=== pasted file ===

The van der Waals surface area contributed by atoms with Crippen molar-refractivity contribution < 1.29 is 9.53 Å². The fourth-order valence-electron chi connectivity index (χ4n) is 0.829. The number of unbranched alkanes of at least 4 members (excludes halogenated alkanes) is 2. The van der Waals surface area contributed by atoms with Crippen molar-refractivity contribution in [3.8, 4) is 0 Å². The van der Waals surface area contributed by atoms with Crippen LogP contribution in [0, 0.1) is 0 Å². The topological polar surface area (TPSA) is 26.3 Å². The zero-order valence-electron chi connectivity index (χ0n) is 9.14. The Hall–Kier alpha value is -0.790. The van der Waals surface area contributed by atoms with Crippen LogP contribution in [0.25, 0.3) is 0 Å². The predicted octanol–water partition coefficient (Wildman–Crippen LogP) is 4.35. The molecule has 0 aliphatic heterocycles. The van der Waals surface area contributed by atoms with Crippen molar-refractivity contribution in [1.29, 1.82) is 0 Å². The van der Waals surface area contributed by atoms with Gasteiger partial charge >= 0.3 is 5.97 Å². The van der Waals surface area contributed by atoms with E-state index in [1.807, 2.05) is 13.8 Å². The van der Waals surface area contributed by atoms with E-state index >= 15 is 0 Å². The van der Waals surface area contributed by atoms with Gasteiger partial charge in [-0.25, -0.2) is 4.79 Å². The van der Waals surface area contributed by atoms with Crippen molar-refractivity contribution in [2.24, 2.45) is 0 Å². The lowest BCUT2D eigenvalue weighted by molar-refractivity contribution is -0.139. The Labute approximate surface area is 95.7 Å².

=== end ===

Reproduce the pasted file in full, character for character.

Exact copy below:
The van der Waals surface area contributed by atoms with Crippen molar-refractivity contribution < 1.29 is 9.53 Å². The fourth-order valence-electron chi connectivity index (χ4n) is 0.829. The number of unbranched alkanes of at least 4 members (excludes halogenated alkanes) is 2. The van der Waals surface area contributed by atoms with Crippen molar-refractivity contribution in [3.8, 4) is 0 Å². The van der Waals surface area contributed by atoms with Crippen LogP contribution in [0, 0.1) is 0 Å². The topological polar surface area (TPSA) is 26.3 Å². The zero-order valence-electron chi connectivity index (χ0n) is 9.14. The Hall–Kier alpha value is -0.790. The van der Waals surface area contributed by atoms with Crippen LogP contribution in [0.25, 0.3) is 0 Å². The predicted octanol–water partition coefficient (Wildman–Crippen LogP) is 4.35. The molecule has 0 aliphatic heterocycles. The van der Waals surface area contributed by atoms with Crippen molar-refractivity contribution in [1.29, 1.82) is 0 Å². The van der Waals surface area contributed by atoms with Gasteiger partial charge >= 0.3 is 5.97 Å². The van der Waals surface area contributed by atoms with E-state index in [1.807, 2.05) is 13.8 Å². The van der Waals surface area contributed by atoms with E-state index >= 15 is 0 Å². The van der Waals surface area contributed by atoms with Gasteiger partial charge in [-0.25, -0.2) is 4.79 Å². The van der Waals surface area contributed by atoms with Crippen molar-refractivity contribution in [2.24, 2.45) is 0 Å². The lowest BCUT2D eigenvalue weighted by molar-refractivity contribution is -0.139. The Labute approximate surface area is 95.7 Å².